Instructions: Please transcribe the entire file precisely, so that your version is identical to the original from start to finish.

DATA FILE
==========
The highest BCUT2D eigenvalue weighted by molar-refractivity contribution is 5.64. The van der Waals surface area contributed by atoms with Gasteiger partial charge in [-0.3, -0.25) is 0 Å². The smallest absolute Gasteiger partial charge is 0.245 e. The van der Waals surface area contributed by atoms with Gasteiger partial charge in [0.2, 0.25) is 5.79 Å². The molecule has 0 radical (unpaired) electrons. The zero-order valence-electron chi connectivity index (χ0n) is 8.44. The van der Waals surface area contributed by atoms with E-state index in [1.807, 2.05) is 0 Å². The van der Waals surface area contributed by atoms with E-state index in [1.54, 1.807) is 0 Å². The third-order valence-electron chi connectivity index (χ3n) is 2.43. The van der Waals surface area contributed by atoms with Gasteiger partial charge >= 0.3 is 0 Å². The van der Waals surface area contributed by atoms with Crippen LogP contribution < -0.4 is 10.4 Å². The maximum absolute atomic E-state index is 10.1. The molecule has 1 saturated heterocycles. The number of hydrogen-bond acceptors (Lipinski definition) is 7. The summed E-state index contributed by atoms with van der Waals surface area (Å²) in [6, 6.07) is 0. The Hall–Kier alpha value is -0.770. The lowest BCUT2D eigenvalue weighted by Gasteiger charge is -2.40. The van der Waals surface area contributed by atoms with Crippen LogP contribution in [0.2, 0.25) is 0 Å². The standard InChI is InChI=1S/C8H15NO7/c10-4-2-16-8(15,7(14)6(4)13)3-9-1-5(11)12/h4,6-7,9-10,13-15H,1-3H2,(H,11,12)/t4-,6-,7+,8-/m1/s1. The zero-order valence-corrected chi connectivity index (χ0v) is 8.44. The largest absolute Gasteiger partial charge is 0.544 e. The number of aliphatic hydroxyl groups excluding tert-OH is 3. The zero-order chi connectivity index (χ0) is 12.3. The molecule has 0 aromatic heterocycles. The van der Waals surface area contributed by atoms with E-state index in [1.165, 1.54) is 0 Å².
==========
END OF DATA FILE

The highest BCUT2D eigenvalue weighted by molar-refractivity contribution is 5.64. The van der Waals surface area contributed by atoms with Gasteiger partial charge in [-0.3, -0.25) is 0 Å². The smallest absolute Gasteiger partial charge is 0.245 e. The van der Waals surface area contributed by atoms with Gasteiger partial charge in [0.2, 0.25) is 5.79 Å². The molecule has 0 radical (unpaired) electrons. The zero-order valence-electron chi connectivity index (χ0n) is 8.44. The van der Waals surface area contributed by atoms with E-state index in [1.807, 2.05) is 0 Å². The van der Waals surface area contributed by atoms with E-state index in [1.54, 1.807) is 0 Å². The third-order valence-electron chi connectivity index (χ3n) is 2.43. The van der Waals surface area contributed by atoms with Gasteiger partial charge >= 0.3 is 0 Å². The van der Waals surface area contributed by atoms with Crippen LogP contribution < -0.4 is 10.4 Å². The maximum absolute atomic E-state index is 10.1. The molecule has 1 saturated heterocycles. The number of hydrogen-bond acceptors (Lipinski definition) is 7. The summed E-state index contributed by atoms with van der Waals surface area (Å²) in [6, 6.07) is 0. The Hall–Kier alpha value is -0.770. The lowest BCUT2D eigenvalue weighted by Gasteiger charge is -2.40. The van der Waals surface area contributed by atoms with Crippen LogP contribution in [0.2, 0.25) is 0 Å². The standard InChI is InChI=1S/C8H15NO7/c10-4-2-16-8(15,7(14)6(4)13)3-9-1-5(11)12/h4,6-7,9-10,13-15H,1-3H2,(H,11,12)/t4-,6-,7+,8-/m1/s1. The zero-order valence-corrected chi connectivity index (χ0v) is 8.44. The largest absolute Gasteiger partial charge is 0.544 e. The number of aliphatic hydroxyl groups excluding tert-OH is 3. The zero-order chi connectivity index (χ0) is 12.3. The molecule has 0 aromatic heterocycles. The van der Waals surface area contributed by atoms with E-state index in [1.165, 1.54) is 0 Å².